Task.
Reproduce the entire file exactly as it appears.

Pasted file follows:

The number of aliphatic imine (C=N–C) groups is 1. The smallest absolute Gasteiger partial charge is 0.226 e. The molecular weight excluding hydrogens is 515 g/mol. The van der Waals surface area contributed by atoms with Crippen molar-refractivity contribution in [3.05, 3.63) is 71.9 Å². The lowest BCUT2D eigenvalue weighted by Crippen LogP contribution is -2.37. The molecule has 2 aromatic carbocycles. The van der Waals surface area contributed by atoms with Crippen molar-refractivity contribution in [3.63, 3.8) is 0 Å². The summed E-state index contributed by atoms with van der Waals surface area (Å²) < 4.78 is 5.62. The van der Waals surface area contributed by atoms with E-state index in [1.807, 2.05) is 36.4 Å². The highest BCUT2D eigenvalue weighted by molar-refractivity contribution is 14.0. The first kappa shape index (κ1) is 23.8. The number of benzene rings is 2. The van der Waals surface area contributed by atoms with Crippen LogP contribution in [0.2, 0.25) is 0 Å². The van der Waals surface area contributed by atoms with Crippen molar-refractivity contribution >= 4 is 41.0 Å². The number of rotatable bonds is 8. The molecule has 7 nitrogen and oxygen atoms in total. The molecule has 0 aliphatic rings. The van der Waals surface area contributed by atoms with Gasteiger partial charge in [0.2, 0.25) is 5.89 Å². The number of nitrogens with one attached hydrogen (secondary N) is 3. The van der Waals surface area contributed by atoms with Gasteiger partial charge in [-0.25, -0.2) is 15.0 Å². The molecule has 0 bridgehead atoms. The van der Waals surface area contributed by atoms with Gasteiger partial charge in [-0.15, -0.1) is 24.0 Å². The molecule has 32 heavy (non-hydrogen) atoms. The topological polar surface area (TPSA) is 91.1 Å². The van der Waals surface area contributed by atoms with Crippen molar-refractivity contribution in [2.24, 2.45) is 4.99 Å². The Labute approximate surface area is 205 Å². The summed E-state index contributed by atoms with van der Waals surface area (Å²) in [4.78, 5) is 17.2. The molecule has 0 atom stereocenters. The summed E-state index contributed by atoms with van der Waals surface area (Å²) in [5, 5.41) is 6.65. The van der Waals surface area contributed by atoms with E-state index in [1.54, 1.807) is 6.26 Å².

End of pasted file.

The number of aliphatic imine (C=N–C) groups is 1. The smallest absolute Gasteiger partial charge is 0.226 e. The molecular weight excluding hydrogens is 515 g/mol. The van der Waals surface area contributed by atoms with Crippen molar-refractivity contribution in [3.05, 3.63) is 71.9 Å². The lowest BCUT2D eigenvalue weighted by Crippen LogP contribution is -2.37. The molecule has 2 aromatic carbocycles. The van der Waals surface area contributed by atoms with Crippen molar-refractivity contribution in [3.63, 3.8) is 0 Å². The summed E-state index contributed by atoms with van der Waals surface area (Å²) < 4.78 is 5.62. The van der Waals surface area contributed by atoms with E-state index in [1.807, 2.05) is 36.4 Å². The highest BCUT2D eigenvalue weighted by molar-refractivity contribution is 14.0. The first kappa shape index (κ1) is 23.8. The number of benzene rings is 2. The van der Waals surface area contributed by atoms with Crippen LogP contribution in [0.2, 0.25) is 0 Å². The van der Waals surface area contributed by atoms with Crippen molar-refractivity contribution >= 4 is 41.0 Å². The number of rotatable bonds is 8. The molecule has 7 nitrogen and oxygen atoms in total. The molecule has 0 aliphatic rings. The van der Waals surface area contributed by atoms with Gasteiger partial charge in [0.2, 0.25) is 5.89 Å². The number of nitrogens with one attached hydrogen (secondary N) is 3. The van der Waals surface area contributed by atoms with Gasteiger partial charge in [-0.25, -0.2) is 15.0 Å². The molecule has 0 bridgehead atoms. The van der Waals surface area contributed by atoms with Gasteiger partial charge in [-0.15, -0.1) is 24.0 Å². The molecule has 32 heavy (non-hydrogen) atoms. The topological polar surface area (TPSA) is 91.1 Å². The van der Waals surface area contributed by atoms with Crippen molar-refractivity contribution in [2.24, 2.45) is 4.99 Å². The Labute approximate surface area is 205 Å². The summed E-state index contributed by atoms with van der Waals surface area (Å²) in [4.78, 5) is 17.2. The molecule has 0 atom stereocenters. The summed E-state index contributed by atoms with van der Waals surface area (Å²) in [5, 5.41) is 6.65. The van der Waals surface area contributed by atoms with E-state index in [1.54, 1.807) is 6.26 Å².